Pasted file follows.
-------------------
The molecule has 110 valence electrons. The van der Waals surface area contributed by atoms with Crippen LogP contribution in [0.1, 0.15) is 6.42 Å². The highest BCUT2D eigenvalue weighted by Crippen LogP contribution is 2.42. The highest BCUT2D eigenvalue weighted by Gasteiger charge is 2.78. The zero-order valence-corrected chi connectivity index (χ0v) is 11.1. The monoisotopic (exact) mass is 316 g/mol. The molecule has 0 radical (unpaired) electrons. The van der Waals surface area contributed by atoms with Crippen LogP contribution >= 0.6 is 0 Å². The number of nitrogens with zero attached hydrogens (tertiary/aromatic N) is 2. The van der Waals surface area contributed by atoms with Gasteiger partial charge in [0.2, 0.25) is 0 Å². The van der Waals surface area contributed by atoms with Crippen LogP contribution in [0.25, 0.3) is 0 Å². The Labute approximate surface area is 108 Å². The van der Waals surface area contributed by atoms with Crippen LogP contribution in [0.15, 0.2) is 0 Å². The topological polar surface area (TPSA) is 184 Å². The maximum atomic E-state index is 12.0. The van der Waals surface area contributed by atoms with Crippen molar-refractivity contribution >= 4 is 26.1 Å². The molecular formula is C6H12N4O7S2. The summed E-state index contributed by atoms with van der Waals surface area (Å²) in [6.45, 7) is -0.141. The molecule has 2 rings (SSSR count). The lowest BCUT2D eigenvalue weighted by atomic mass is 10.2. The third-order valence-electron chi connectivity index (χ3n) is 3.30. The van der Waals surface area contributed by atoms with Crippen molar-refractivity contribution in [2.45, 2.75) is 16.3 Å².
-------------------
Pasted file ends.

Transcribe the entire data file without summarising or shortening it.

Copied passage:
The molecule has 110 valence electrons. The van der Waals surface area contributed by atoms with Crippen LogP contribution in [0.1, 0.15) is 6.42 Å². The highest BCUT2D eigenvalue weighted by Crippen LogP contribution is 2.42. The highest BCUT2D eigenvalue weighted by Gasteiger charge is 2.78. The zero-order valence-corrected chi connectivity index (χ0v) is 11.1. The monoisotopic (exact) mass is 316 g/mol. The molecule has 0 radical (unpaired) electrons. The van der Waals surface area contributed by atoms with Crippen LogP contribution >= 0.6 is 0 Å². The number of nitrogens with zero attached hydrogens (tertiary/aromatic N) is 2. The van der Waals surface area contributed by atoms with Gasteiger partial charge in [0.2, 0.25) is 0 Å². The van der Waals surface area contributed by atoms with Crippen LogP contribution in [0.25, 0.3) is 0 Å². The Labute approximate surface area is 108 Å². The van der Waals surface area contributed by atoms with Crippen LogP contribution in [0.15, 0.2) is 0 Å². The topological polar surface area (TPSA) is 184 Å². The maximum atomic E-state index is 12.0. The van der Waals surface area contributed by atoms with Crippen molar-refractivity contribution >= 4 is 26.1 Å². The molecular formula is C6H12N4O7S2. The summed E-state index contributed by atoms with van der Waals surface area (Å²) in [6.45, 7) is -0.141. The molecule has 2 rings (SSSR count). The lowest BCUT2D eigenvalue weighted by atomic mass is 10.2. The third-order valence-electron chi connectivity index (χ3n) is 3.30. The van der Waals surface area contributed by atoms with Crippen molar-refractivity contribution in [2.45, 2.75) is 16.3 Å².